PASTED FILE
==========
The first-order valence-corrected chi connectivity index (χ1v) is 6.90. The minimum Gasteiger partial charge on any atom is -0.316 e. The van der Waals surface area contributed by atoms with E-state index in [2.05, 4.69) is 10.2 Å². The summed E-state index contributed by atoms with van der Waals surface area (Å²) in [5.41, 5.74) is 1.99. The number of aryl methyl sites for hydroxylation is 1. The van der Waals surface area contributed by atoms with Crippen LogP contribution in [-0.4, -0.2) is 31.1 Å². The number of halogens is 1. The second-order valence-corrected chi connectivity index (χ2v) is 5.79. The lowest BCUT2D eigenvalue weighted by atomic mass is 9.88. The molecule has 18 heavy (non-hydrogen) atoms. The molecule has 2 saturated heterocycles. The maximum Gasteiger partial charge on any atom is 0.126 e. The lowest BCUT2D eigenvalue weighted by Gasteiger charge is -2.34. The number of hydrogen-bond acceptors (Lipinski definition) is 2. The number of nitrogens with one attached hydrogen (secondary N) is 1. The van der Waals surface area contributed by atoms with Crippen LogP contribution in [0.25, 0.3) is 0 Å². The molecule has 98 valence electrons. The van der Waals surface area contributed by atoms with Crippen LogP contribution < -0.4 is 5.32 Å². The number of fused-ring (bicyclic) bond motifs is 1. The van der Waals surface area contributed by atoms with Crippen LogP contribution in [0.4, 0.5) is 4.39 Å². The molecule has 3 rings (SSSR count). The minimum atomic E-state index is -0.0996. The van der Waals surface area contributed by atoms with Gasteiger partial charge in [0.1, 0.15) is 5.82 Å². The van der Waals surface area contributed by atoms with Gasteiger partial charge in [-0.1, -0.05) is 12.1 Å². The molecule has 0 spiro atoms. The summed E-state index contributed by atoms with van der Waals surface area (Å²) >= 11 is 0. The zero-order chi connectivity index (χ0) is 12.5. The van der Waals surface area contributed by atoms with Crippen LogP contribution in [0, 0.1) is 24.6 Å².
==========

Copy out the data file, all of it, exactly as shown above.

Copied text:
The first-order valence-corrected chi connectivity index (χ1v) is 6.90. The minimum Gasteiger partial charge on any atom is -0.316 e. The van der Waals surface area contributed by atoms with E-state index in [2.05, 4.69) is 10.2 Å². The summed E-state index contributed by atoms with van der Waals surface area (Å²) in [5.41, 5.74) is 1.99. The number of aryl methyl sites for hydroxylation is 1. The van der Waals surface area contributed by atoms with Crippen LogP contribution in [-0.4, -0.2) is 31.1 Å². The number of halogens is 1. The second-order valence-corrected chi connectivity index (χ2v) is 5.79. The lowest BCUT2D eigenvalue weighted by atomic mass is 9.88. The molecule has 18 heavy (non-hydrogen) atoms. The molecule has 2 saturated heterocycles. The maximum Gasteiger partial charge on any atom is 0.126 e. The lowest BCUT2D eigenvalue weighted by Gasteiger charge is -2.34. The number of hydrogen-bond acceptors (Lipinski definition) is 2. The number of nitrogens with one attached hydrogen (secondary N) is 1. The van der Waals surface area contributed by atoms with Crippen LogP contribution in [0.25, 0.3) is 0 Å². The molecule has 98 valence electrons. The van der Waals surface area contributed by atoms with Crippen LogP contribution < -0.4 is 5.32 Å². The number of fused-ring (bicyclic) bond motifs is 1. The van der Waals surface area contributed by atoms with Crippen LogP contribution in [0.4, 0.5) is 4.39 Å². The molecule has 3 rings (SSSR count). The minimum atomic E-state index is -0.0996. The van der Waals surface area contributed by atoms with Gasteiger partial charge in [0.1, 0.15) is 5.82 Å². The van der Waals surface area contributed by atoms with Gasteiger partial charge in [-0.1, -0.05) is 12.1 Å². The molecule has 0 spiro atoms. The summed E-state index contributed by atoms with van der Waals surface area (Å²) >= 11 is 0. The zero-order chi connectivity index (χ0) is 12.5. The van der Waals surface area contributed by atoms with Crippen LogP contribution in [0, 0.1) is 24.6 Å².